Hockey is a big part of Glen Scott’s life — even with the loss of his legs — but for the father of three, coaching has been nearly impossible.
Scott lost his legs 10 years ago after contracting flesh-eating disease and has been wheelchair-bound ever since.
While Scott has trained as a coach, he has never been able to enter the players’ box to coach his two boys in hockey.
“I grew up playing hockey so it would have been nice (to) experience the other side with coaching,” he said.
“It’s not impossible for a guy in a wheelchair to coach, it would just be difficult.”
Scott said because the player’s boxes are small, it would be hard to get a wheelchair in, and in many rinks it’s impossible to get in the box without going across the ice.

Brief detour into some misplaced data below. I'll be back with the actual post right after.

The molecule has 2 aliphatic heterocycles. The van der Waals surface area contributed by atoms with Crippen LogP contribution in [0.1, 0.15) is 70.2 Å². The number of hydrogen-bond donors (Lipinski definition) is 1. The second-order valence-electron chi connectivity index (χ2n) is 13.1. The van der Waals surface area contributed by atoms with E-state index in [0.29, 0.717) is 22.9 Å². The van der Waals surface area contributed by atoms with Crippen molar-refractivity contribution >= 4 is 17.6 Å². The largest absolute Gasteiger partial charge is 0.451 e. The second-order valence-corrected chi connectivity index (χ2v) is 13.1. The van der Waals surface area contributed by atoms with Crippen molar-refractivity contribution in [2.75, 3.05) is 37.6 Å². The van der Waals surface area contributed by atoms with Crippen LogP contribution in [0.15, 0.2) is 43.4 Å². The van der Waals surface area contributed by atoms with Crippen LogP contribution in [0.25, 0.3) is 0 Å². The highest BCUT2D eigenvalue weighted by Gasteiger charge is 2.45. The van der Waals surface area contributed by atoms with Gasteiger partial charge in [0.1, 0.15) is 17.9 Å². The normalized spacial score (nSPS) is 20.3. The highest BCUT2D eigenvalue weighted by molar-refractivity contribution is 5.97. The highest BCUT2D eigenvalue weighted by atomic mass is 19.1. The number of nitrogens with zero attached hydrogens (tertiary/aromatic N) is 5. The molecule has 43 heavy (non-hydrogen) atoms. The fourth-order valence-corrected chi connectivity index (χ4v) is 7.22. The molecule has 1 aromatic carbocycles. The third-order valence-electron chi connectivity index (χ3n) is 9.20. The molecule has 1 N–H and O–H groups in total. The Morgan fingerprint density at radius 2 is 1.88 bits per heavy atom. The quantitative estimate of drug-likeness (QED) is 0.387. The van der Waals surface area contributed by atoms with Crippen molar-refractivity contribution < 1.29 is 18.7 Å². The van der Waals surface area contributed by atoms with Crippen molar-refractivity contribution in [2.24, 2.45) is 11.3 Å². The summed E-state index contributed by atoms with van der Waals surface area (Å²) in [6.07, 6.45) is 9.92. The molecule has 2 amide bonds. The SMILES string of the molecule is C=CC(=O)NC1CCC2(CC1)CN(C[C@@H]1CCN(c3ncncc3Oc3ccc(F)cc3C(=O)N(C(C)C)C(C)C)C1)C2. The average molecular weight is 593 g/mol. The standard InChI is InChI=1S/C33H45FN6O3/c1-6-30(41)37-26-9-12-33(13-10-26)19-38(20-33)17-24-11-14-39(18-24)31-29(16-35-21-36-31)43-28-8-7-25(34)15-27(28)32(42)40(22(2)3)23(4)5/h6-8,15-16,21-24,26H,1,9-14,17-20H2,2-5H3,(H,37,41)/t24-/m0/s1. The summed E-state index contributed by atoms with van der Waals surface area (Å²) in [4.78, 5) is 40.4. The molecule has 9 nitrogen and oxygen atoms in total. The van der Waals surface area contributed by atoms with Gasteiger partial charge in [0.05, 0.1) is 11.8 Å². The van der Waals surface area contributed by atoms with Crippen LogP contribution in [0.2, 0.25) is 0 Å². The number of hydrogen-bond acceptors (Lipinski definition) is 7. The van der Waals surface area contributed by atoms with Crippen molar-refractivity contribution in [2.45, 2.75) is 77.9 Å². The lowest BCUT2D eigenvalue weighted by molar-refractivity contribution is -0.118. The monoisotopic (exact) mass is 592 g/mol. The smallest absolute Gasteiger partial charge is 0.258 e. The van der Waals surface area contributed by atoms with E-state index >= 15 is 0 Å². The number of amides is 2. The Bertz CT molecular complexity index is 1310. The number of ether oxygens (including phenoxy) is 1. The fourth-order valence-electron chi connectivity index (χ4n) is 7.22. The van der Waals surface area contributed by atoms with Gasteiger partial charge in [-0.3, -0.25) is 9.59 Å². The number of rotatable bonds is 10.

After being involved with building rinks for the last 30 years, Brian Cochrane of the South Fish Creek Recreation Complex said he’s noticed rinks are becoming more accessible.
“It’s come a long way and there’s a lot more thought that goes into it,” he said.
“Just because you’re in a wheelchair, you should have the same advantage as anyone else.”